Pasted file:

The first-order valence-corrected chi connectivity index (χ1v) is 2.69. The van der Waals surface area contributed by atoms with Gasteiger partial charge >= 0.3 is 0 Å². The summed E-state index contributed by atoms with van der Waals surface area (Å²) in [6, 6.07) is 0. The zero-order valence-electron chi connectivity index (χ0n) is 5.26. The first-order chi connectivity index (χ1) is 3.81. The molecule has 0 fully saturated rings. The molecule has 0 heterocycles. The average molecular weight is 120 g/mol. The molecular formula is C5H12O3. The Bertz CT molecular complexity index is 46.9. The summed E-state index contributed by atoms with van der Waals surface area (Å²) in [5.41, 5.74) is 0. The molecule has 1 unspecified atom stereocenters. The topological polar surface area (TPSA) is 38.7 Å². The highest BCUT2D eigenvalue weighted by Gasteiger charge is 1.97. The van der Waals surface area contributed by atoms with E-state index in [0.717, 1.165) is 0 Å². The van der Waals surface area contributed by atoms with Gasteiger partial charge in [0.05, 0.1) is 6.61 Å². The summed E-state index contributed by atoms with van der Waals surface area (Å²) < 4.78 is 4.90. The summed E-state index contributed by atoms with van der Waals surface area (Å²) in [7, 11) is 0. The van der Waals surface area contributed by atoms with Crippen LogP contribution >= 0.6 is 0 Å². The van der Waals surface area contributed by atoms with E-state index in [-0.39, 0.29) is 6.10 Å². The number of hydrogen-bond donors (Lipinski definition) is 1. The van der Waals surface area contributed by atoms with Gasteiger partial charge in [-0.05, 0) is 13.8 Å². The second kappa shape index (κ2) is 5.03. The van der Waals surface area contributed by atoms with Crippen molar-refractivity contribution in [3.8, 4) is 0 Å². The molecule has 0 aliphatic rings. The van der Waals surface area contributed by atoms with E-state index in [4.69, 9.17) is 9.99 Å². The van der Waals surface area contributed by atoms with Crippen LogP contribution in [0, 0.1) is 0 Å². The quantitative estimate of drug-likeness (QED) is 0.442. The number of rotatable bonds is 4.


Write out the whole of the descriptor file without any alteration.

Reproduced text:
The first-order valence-corrected chi connectivity index (χ1v) is 2.69. The van der Waals surface area contributed by atoms with Gasteiger partial charge >= 0.3 is 0 Å². The summed E-state index contributed by atoms with van der Waals surface area (Å²) in [6, 6.07) is 0. The zero-order valence-electron chi connectivity index (χ0n) is 5.26. The first-order chi connectivity index (χ1) is 3.81. The molecule has 0 fully saturated rings. The molecule has 0 heterocycles. The average molecular weight is 120 g/mol. The molecular formula is C5H12O3. The Bertz CT molecular complexity index is 46.9. The summed E-state index contributed by atoms with van der Waals surface area (Å²) in [5.41, 5.74) is 0. The molecule has 1 unspecified atom stereocenters. The topological polar surface area (TPSA) is 38.7 Å². The highest BCUT2D eigenvalue weighted by Gasteiger charge is 1.97. The van der Waals surface area contributed by atoms with E-state index in [0.717, 1.165) is 0 Å². The van der Waals surface area contributed by atoms with Gasteiger partial charge in [0.05, 0.1) is 6.61 Å². The summed E-state index contributed by atoms with van der Waals surface area (Å²) < 4.78 is 4.90. The summed E-state index contributed by atoms with van der Waals surface area (Å²) in [7, 11) is 0. The van der Waals surface area contributed by atoms with Crippen LogP contribution >= 0.6 is 0 Å². The van der Waals surface area contributed by atoms with E-state index in [-0.39, 0.29) is 6.10 Å². The number of hydrogen-bond donors (Lipinski definition) is 1. The van der Waals surface area contributed by atoms with Gasteiger partial charge in [-0.05, 0) is 13.8 Å². The second kappa shape index (κ2) is 5.03. The van der Waals surface area contributed by atoms with Crippen molar-refractivity contribution in [3.8, 4) is 0 Å². The molecule has 0 aliphatic rings. The van der Waals surface area contributed by atoms with E-state index in [4.69, 9.17) is 9.99 Å². The van der Waals surface area contributed by atoms with Crippen LogP contribution in [0, 0.1) is 0 Å². The quantitative estimate of drug-likeness (QED) is 0.442. The number of rotatable bonds is 4.